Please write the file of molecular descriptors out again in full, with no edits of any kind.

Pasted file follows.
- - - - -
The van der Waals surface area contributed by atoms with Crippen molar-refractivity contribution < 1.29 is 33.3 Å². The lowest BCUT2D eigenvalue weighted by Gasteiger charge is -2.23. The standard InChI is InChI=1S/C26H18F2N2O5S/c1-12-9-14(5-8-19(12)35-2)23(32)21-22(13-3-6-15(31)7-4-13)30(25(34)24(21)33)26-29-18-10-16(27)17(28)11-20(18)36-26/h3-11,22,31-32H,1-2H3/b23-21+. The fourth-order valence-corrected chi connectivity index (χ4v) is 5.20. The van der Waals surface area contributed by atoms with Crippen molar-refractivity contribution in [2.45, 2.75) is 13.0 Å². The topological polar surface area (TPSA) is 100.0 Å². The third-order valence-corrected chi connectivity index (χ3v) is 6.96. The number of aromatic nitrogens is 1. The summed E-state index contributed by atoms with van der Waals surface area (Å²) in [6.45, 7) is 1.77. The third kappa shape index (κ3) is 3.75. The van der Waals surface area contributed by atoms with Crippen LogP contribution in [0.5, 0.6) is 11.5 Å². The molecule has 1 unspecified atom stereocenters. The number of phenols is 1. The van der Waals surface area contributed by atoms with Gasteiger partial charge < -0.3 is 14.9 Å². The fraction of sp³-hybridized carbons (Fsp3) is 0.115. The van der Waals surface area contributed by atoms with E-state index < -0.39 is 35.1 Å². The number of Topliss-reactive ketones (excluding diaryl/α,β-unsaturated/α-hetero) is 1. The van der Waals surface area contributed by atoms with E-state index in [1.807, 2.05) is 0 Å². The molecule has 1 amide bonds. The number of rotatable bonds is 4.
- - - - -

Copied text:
The van der Waals surface area contributed by atoms with Crippen molar-refractivity contribution < 1.29 is 33.3 Å². The lowest BCUT2D eigenvalue weighted by Gasteiger charge is -2.23. The standard InChI is InChI=1S/C26H18F2N2O5S/c1-12-9-14(5-8-19(12)35-2)23(32)21-22(13-3-6-15(31)7-4-13)30(25(34)24(21)33)26-29-18-10-16(27)17(28)11-20(18)36-26/h3-11,22,31-32H,1-2H3/b23-21+. The fourth-order valence-corrected chi connectivity index (χ4v) is 5.20. The van der Waals surface area contributed by atoms with Crippen molar-refractivity contribution in [2.45, 2.75) is 13.0 Å². The topological polar surface area (TPSA) is 100.0 Å². The third-order valence-corrected chi connectivity index (χ3v) is 6.96. The number of aromatic nitrogens is 1. The summed E-state index contributed by atoms with van der Waals surface area (Å²) in [6.45, 7) is 1.77. The third kappa shape index (κ3) is 3.75. The van der Waals surface area contributed by atoms with Crippen LogP contribution in [0.5, 0.6) is 11.5 Å². The molecule has 1 unspecified atom stereocenters. The number of phenols is 1. The van der Waals surface area contributed by atoms with Gasteiger partial charge < -0.3 is 14.9 Å². The fraction of sp³-hybridized carbons (Fsp3) is 0.115. The van der Waals surface area contributed by atoms with E-state index < -0.39 is 35.1 Å². The number of Topliss-reactive ketones (excluding diaryl/α,β-unsaturated/α-hetero) is 1. The van der Waals surface area contributed by atoms with E-state index in [1.807, 2.05) is 0 Å². The molecule has 1 amide bonds. The number of rotatable bonds is 4.